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Typeface Library Brand Value

by Allan Haley

I wonder about the importance of typeface library brand when it comes to purchasing of fonts. Those of us on the inside of type foundries tend to believe that brand is all important – that designers gravitate to a particular type library to look for fonts. True, type libraries tend to have “personalities” – or are collections of certain kinds of designs. The Monotype® library has many typefaces that are ideal for text setting, the Font Bureau® offering contains many nineteenth and early twentieth century revivals, the FontFont™ suite of fonts has several trendsetting designs, and the P22™ type library includes a large number antique and handwriting fonts.

Monotype P22 Type Foundry

Font Bureau FontFont

Brand Loyalty – Not

My guess is, however, when graphic designers are searching for a new font, they are looking for a particular design – or a particular kind of design. They may have their favorite online font store where they shop, but whether the font is from the Linotype® library, the International Typeface Corporation® (ITC) library, or the Font Bureau library is of little importance. I’m pretty sure that graphic designers shop for fonts – not foundries.

Linotype ITC

Come to think of it, graphic designers have always purchased fonts – or typeface designs. Back in the day, designers would create the layout and then order the type. Proofs were ordered from services that set type. Back then, Linotype and Monotype were primarily manufacturers of typesetting equipment. Savvy graphic designers may have bought their typesetting from a type shop that had a particular kind of typesetting equipment because they believed it produced better quality proofs than the competition – but most just purchased proofs of the Gill Sans® or Helvetica® or Century Old Style typefaces because that was the typeface they wanted their copy set in.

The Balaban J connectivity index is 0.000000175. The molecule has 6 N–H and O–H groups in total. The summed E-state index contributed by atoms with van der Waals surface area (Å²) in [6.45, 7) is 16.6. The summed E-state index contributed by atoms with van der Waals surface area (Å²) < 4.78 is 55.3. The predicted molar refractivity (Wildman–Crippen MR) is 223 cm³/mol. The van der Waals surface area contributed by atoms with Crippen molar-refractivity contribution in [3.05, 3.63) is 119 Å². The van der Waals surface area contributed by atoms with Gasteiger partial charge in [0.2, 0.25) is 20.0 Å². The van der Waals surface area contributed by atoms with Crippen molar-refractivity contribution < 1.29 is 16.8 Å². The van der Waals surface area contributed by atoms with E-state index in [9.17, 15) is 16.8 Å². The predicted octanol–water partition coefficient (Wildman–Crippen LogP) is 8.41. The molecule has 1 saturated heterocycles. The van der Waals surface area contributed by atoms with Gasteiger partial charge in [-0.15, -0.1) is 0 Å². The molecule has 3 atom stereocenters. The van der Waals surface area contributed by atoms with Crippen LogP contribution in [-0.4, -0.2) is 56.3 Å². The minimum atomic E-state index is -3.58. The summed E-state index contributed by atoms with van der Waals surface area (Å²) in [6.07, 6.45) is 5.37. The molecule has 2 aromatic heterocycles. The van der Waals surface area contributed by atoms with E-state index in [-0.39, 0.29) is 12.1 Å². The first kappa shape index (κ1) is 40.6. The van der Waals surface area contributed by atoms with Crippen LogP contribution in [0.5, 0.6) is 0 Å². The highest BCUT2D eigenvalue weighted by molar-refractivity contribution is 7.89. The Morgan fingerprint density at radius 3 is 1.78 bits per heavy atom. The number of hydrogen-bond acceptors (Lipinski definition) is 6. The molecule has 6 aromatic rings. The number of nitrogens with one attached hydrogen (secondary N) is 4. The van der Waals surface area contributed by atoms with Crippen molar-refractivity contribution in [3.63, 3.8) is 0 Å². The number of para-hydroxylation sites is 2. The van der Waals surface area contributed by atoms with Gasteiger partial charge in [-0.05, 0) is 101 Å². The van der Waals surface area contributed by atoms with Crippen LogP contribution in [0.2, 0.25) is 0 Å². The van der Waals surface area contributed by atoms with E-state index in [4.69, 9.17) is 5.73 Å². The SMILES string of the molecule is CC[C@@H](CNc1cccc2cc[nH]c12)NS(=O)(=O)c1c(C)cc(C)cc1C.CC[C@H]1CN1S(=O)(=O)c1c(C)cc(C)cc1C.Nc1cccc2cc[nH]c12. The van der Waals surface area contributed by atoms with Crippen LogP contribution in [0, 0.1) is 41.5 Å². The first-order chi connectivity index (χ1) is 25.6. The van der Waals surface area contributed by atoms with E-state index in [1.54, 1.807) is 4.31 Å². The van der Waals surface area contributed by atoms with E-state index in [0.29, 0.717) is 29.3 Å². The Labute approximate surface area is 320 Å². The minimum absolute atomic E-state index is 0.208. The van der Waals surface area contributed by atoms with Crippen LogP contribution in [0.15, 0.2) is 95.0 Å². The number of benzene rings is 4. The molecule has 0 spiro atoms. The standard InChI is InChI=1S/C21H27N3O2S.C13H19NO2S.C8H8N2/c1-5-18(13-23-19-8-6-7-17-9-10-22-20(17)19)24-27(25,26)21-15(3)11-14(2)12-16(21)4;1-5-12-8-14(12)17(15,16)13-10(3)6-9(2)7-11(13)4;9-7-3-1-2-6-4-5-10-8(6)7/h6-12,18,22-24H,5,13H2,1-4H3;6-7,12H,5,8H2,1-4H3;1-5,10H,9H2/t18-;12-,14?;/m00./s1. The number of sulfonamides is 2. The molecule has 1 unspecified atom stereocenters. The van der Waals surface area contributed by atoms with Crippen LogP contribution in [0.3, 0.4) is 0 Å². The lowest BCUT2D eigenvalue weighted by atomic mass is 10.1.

First Brands

The first important typographic brand that was not associated with a piece of typesetting equipment was probably American Type Founders – because it only made handset type. (No machines were necessary to use the type.) The next was ITC. In its first two decades of business, ITC only produced typeface designs, which it licensed to manufacturers of typesetting equipment. ITC did not start making fonts until the early 1990s.

ATF

I’m thinking that, today, it is more important for type foundries to invest in creating great new fonts than it is to spend money on brand building. Now, font stores – that’s where brand is very important. I’m pretty sure that FontShop is a much more important brand than FontFont.

Allan Haley
Allan Haley is Director of Words & Letters at Monotype Imaging. Here he is responsible for strategic planning and creative implementation of just about everything related to typeface designs.


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